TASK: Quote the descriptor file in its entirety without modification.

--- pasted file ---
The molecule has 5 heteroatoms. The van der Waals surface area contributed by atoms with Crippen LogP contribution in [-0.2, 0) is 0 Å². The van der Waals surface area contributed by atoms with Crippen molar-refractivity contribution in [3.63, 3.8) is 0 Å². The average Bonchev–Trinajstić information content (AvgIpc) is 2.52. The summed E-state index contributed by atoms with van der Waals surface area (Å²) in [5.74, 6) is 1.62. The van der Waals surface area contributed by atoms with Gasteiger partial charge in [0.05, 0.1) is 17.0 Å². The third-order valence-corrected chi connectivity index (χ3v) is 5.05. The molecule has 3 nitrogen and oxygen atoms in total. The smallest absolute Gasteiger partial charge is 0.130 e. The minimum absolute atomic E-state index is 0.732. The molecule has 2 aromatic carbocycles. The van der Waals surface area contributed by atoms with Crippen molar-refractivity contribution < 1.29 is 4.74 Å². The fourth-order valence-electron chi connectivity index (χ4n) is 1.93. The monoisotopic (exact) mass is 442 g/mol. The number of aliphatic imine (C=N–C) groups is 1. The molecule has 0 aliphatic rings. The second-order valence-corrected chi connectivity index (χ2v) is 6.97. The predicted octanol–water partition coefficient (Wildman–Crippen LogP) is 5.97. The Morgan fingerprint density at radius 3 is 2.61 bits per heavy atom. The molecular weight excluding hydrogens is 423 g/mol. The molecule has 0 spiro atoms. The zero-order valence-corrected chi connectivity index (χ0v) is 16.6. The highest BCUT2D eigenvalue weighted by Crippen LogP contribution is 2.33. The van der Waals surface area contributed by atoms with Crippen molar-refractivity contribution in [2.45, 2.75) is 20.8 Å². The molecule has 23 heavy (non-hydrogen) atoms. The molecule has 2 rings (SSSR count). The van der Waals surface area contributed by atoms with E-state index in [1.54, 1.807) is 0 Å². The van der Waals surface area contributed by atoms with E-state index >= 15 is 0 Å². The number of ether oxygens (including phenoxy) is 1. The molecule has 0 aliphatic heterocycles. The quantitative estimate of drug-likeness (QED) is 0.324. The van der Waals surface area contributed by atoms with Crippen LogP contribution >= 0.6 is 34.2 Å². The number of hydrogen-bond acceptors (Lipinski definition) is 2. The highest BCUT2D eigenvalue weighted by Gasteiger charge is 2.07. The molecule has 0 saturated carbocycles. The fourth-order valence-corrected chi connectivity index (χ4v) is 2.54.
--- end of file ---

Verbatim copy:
The molecule has 5 heteroatoms. The van der Waals surface area contributed by atoms with Crippen LogP contribution in [-0.2, 0) is 0 Å². The van der Waals surface area contributed by atoms with Crippen molar-refractivity contribution in [3.63, 3.8) is 0 Å². The average Bonchev–Trinajstić information content (AvgIpc) is 2.52. The summed E-state index contributed by atoms with van der Waals surface area (Å²) in [5.74, 6) is 1.62. The van der Waals surface area contributed by atoms with Gasteiger partial charge in [0.05, 0.1) is 17.0 Å². The third-order valence-corrected chi connectivity index (χ3v) is 5.05. The molecule has 3 nitrogen and oxygen atoms in total. The smallest absolute Gasteiger partial charge is 0.130 e. The minimum absolute atomic E-state index is 0.732. The molecule has 2 aromatic carbocycles. The van der Waals surface area contributed by atoms with Crippen molar-refractivity contribution < 1.29 is 4.74 Å². The fourth-order valence-electron chi connectivity index (χ4n) is 1.93. The monoisotopic (exact) mass is 442 g/mol. The number of aliphatic imine (C=N–C) groups is 1. The molecule has 0 aliphatic rings. The second-order valence-corrected chi connectivity index (χ2v) is 6.97. The predicted octanol–water partition coefficient (Wildman–Crippen LogP) is 5.97. The Morgan fingerprint density at radius 3 is 2.61 bits per heavy atom. The molecular weight excluding hydrogens is 423 g/mol. The molecule has 0 spiro atoms. The zero-order valence-corrected chi connectivity index (χ0v) is 16.6. The highest BCUT2D eigenvalue weighted by Crippen LogP contribution is 2.33. The van der Waals surface area contributed by atoms with Crippen molar-refractivity contribution in [2.45, 2.75) is 20.8 Å². The molecule has 23 heavy (non-hydrogen) atoms. The molecule has 2 rings (SSSR count). The van der Waals surface area contributed by atoms with E-state index in [1.54, 1.807) is 0 Å². The van der Waals surface area contributed by atoms with E-state index >= 15 is 0 Å². The number of ether oxygens (including phenoxy) is 1. The molecule has 0 aliphatic heterocycles. The quantitative estimate of drug-likeness (QED) is 0.324. The van der Waals surface area contributed by atoms with Crippen LogP contribution >= 0.6 is 34.2 Å². The number of hydrogen-bond acceptors (Lipinski definition) is 2. The highest BCUT2D eigenvalue weighted by Gasteiger charge is 2.07. The molecule has 0 saturated carbocycles. The fourth-order valence-corrected chi connectivity index (χ4v) is 2.54.